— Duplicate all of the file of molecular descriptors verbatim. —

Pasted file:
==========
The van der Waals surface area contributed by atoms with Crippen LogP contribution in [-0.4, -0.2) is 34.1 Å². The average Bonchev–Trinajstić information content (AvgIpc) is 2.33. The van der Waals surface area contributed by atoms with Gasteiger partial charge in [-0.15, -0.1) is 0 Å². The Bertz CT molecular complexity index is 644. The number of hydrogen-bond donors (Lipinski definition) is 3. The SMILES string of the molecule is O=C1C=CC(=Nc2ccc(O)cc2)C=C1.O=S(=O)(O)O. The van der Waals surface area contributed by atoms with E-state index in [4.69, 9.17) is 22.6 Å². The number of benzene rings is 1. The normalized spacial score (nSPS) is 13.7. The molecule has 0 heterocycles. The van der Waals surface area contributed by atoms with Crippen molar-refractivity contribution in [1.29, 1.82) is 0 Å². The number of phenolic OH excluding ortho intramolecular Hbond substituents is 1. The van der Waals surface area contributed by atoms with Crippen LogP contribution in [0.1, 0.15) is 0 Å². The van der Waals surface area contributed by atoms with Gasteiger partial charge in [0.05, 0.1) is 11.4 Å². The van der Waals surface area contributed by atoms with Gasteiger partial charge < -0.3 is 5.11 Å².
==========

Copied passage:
The van der Waals surface area contributed by atoms with Crippen LogP contribution in [-0.4, -0.2) is 34.1 Å². The average Bonchev–Trinajstić information content (AvgIpc) is 2.33. The van der Waals surface area contributed by atoms with Gasteiger partial charge in [-0.15, -0.1) is 0 Å². The Bertz CT molecular complexity index is 644. The number of hydrogen-bond donors (Lipinski definition) is 3. The SMILES string of the molecule is O=C1C=CC(=Nc2ccc(O)cc2)C=C1.O=S(=O)(O)O. The van der Waals surface area contributed by atoms with E-state index in [4.69, 9.17) is 22.6 Å². The number of benzene rings is 1. The normalized spacial score (nSPS) is 13.7. The molecule has 0 heterocycles. The van der Waals surface area contributed by atoms with Crippen molar-refractivity contribution in [1.29, 1.82) is 0 Å². The number of phenolic OH excluding ortho intramolecular Hbond substituents is 1. The van der Waals surface area contributed by atoms with Crippen LogP contribution in [0.1, 0.15) is 0 Å². The van der Waals surface area contributed by atoms with Gasteiger partial charge in [0.05, 0.1) is 11.4 Å². The van der Waals surface area contributed by atoms with Gasteiger partial charge < -0.3 is 5.11 Å².